Review Summary: The sound of losing everything.
One only needs to take a look at the cover of ABBA’s final studio release, The Visitors
, to figure out why it would be their last. By 1981, the two men and two women who comprised ABBA had been together for almost a decade – releasing a new studio album nearly every calendar year, and to prove my point, the artwork of these releases can be succinctly described as follows: a group hug, hanging out together with Napoleon in his castle, drinking champagne together in a limo, sitting in a helicopter together, standing side by side in front of a blue pyramid, and, on 1980’s Super Trouper
, performing together in the middle of a crowd of circus performers. But, on The Visitors
, there is no sense of togetherness for a good reason, as both of the previously happy couples that comprised the group had, for better or worse, split apart, and remained together on only professional terms. It is true - you can say that the two separated couples are in the same room, but their surroundings speak volumes about their collective state of mind. Their shadows are conspicuously separated, surrounded on all sides by the dark red light emitting from the small lamp, all four avoid eye contact with the camera and more importantly, each other by staring off into space. They are together, but in the loosest sense of the word. One thing is certain: the artwork of The Visitors
presents a stark contrast to the light-hearted, smiling faces that graced the covers of their previous works.
In this case, you can throw away the old adage of “never judging a book by its cover,” because the album sleeve presented to us on the front of The Visitors
can be directly compared to the sound of the music that lies inside. Turning away from the upbeat, bright disco pop of their previous releases, songwriters Benny Andersson and Bjorn Ulvaeus instead favor slower, sparser arrangements on the majority of The Visitors
, leaving more room for each instrument to breathe, all the while still showing off their mastery of pop melodies and progressions. The songs on here are more difficult to dig into – simply put, there are no true “sing-‘em-out-loud” choruses like on “Dancing Queen” or “Take A Chance On Me,” or “Does Your Mother Know"”, although, there are a great deal of both instrumental and vocal hooks throughout this entire album.
Take for example the opening title track, which opens with heavy vocal distortion, a roundabout xylophone line, and prevalent synthesizer tracks which could be described as exacting, but more accurately, cold, all placed alongside lyrics which take no shame in describing the process of being left alone (in this case, the narrator would appear to be abducted by aliens). Feelings of loneliness, solitude and abandonment continue on the next track, “Head Over Heels,” which presents itself as a menace all its own through its wonderfully melodic chorus that is pounded into the listener’s head by the perfect vocal performances of Anni-Frid Lyngstad and Agnetha Fältskog. Continuing this trend, there are songs that dig even deeper into the groups interpersonal issues, such as in “When All Is Said and Done,” whose telling lyrics read “When the summer’s over and the dark clouds hide the sun/Neither you nor I’m to blame when all is said and done.” The off-kilter single “Under Attack” follows up on these same themes: “Won’t somebody please have a heart/come and rescue me now cause I’m falling apart.” Even the most “classic” ABBA song in terms of mainstream accessibility, “One of Us,” once again contains dark lyrical overtones in its chorus: “One of us is lonely/one of us is only/waiting for a call/Sorry for herself, feeling stupid feeling small/wishing she had never left at all.” The fact that all of these lyrics were written one-hundred percent by the two men of the group, but then sung and performed by the two women could be considered to be a devious and almost insulting move, but the tone of the songs speaks for themselves. Despite the airy nature of the instrumentation, the disco party is over. There are no more helicopters or limos to travel in. The tuxedos and ballroom gowns have been torn to pieces. The fairytale of the perfect romance is dead. The hangover of love has begun, there is no hope at stopping it now, and regret looms large over us all.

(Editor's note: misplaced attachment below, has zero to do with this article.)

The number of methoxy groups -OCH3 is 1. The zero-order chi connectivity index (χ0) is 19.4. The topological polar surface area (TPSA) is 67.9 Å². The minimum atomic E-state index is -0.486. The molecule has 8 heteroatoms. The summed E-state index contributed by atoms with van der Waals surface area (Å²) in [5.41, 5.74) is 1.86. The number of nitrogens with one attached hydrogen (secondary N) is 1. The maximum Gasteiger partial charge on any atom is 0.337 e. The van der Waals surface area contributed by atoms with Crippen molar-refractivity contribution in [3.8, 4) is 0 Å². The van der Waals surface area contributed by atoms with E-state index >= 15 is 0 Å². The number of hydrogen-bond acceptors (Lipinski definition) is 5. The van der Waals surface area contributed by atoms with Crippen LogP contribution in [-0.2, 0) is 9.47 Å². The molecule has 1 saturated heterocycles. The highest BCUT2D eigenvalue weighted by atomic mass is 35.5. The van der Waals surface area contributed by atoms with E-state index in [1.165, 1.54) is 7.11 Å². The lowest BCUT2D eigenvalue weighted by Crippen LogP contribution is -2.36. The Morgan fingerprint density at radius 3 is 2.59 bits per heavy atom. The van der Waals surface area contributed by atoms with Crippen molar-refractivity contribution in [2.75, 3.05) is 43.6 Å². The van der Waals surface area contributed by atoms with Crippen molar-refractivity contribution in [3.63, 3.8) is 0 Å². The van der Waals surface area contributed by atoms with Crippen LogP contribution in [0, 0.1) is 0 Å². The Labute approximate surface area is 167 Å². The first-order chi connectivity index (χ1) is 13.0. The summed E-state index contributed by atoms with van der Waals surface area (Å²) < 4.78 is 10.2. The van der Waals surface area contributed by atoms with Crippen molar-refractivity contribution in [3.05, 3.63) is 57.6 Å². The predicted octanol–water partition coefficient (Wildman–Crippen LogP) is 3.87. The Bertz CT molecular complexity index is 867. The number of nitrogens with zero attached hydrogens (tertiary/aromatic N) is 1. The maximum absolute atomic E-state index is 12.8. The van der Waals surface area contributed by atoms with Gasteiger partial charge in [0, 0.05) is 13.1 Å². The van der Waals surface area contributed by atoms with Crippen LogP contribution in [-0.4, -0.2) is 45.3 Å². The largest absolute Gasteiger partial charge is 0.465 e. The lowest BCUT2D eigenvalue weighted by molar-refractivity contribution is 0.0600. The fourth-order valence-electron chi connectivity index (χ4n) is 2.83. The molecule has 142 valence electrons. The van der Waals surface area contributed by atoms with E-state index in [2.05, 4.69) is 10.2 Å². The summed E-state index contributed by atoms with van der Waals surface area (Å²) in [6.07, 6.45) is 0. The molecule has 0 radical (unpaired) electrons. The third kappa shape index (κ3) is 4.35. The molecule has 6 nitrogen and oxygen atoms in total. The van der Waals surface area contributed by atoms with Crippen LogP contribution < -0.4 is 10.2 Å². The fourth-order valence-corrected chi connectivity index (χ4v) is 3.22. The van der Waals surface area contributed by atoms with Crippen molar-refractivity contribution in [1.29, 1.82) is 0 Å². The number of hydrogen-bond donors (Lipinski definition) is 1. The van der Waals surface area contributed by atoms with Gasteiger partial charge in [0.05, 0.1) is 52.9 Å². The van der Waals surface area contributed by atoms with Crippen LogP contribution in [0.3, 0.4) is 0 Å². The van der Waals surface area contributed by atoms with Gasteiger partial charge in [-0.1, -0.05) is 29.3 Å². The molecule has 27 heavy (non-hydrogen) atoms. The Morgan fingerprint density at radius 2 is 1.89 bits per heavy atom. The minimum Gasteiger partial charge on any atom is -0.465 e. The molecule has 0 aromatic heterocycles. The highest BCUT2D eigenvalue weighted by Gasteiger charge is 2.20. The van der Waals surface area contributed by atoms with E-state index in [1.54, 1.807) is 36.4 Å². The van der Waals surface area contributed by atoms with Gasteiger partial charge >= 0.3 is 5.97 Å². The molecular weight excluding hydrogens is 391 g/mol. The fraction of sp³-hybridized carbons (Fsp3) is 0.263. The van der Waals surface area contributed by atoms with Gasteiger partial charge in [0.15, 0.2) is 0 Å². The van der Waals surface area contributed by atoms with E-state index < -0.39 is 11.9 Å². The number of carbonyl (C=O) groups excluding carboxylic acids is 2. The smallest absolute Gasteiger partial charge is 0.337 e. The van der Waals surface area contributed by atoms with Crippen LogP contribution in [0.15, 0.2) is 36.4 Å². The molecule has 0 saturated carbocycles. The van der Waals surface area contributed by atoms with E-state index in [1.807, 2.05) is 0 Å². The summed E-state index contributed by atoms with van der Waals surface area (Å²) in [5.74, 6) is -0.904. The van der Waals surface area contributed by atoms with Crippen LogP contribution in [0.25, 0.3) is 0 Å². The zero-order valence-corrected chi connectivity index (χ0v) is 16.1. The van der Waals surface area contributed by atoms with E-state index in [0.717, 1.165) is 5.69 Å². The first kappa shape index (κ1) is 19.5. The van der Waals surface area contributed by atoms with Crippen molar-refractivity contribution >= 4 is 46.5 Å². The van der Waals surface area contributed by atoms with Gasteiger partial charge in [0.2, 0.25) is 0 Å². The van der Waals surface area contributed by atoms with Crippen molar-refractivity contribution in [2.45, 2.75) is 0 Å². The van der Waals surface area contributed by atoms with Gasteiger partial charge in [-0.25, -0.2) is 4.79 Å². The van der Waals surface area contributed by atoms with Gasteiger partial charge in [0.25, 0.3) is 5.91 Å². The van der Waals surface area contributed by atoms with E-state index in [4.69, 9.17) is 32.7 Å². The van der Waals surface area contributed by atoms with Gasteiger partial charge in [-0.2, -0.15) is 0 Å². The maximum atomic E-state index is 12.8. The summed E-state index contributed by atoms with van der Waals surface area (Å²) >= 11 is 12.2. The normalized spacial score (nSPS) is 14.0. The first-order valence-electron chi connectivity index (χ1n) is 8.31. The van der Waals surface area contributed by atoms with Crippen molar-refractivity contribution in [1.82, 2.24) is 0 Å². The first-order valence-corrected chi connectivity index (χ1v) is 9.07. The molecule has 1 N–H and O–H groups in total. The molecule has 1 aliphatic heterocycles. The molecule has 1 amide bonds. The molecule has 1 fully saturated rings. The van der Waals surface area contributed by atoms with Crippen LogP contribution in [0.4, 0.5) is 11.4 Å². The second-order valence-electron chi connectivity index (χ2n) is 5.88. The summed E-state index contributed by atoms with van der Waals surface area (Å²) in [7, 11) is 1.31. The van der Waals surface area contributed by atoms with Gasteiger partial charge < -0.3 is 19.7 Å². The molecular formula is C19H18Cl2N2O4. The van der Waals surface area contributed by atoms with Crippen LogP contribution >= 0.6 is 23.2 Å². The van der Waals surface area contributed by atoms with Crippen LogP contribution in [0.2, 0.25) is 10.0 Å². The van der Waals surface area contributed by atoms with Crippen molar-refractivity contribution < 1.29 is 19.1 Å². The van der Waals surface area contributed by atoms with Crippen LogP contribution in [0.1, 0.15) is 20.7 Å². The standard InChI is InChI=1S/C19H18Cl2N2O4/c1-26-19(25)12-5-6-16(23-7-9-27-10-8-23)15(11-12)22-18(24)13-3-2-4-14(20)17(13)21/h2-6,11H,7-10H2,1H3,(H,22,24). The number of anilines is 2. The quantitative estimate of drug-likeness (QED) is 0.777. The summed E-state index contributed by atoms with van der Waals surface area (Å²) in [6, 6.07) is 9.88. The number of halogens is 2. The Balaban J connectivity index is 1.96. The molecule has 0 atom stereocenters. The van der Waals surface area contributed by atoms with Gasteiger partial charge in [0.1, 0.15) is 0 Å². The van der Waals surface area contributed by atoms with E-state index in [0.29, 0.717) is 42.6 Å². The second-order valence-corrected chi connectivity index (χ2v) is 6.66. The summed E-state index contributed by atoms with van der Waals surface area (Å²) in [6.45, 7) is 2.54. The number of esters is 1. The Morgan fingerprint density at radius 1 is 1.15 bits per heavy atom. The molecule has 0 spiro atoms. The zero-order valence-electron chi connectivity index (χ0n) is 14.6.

Throughout their career, ABBA created dozens of great pop singles that were fortunate enough to be worldwide hits (collected most cohesively on ABBA: Gold
), but they never made as personal, as great, or as cohesive an album as their final effort, The Visitors
. Without hiding any of their scars, the group weaves haunting tales that center on losing everything you ever cared about, about trying to move on while simultaneously looking back and pondering what may have been if a few things had gone differently. It may be a pop album at its absolute core, but The Visitors
certainly is not something to blast through speakers at your next hootenanny. Instead, it is a genuine piece of art; the compositions, despite their abundant hooks, take time to unravel and comprehend, making this an album that is definitely and unabashedly worth taking the time to listen to.
“Sleep in our eyes, her and me at the breakfast table
Barely awake I let precious time go by
Then when she's gone, there's that odd melancholy feeling
And a sense of guilt I can't deny
What happened to the wonderful adventures
The places I had planned for us to go
Well, some of that we did, but most we didn't
And why, I just don't know”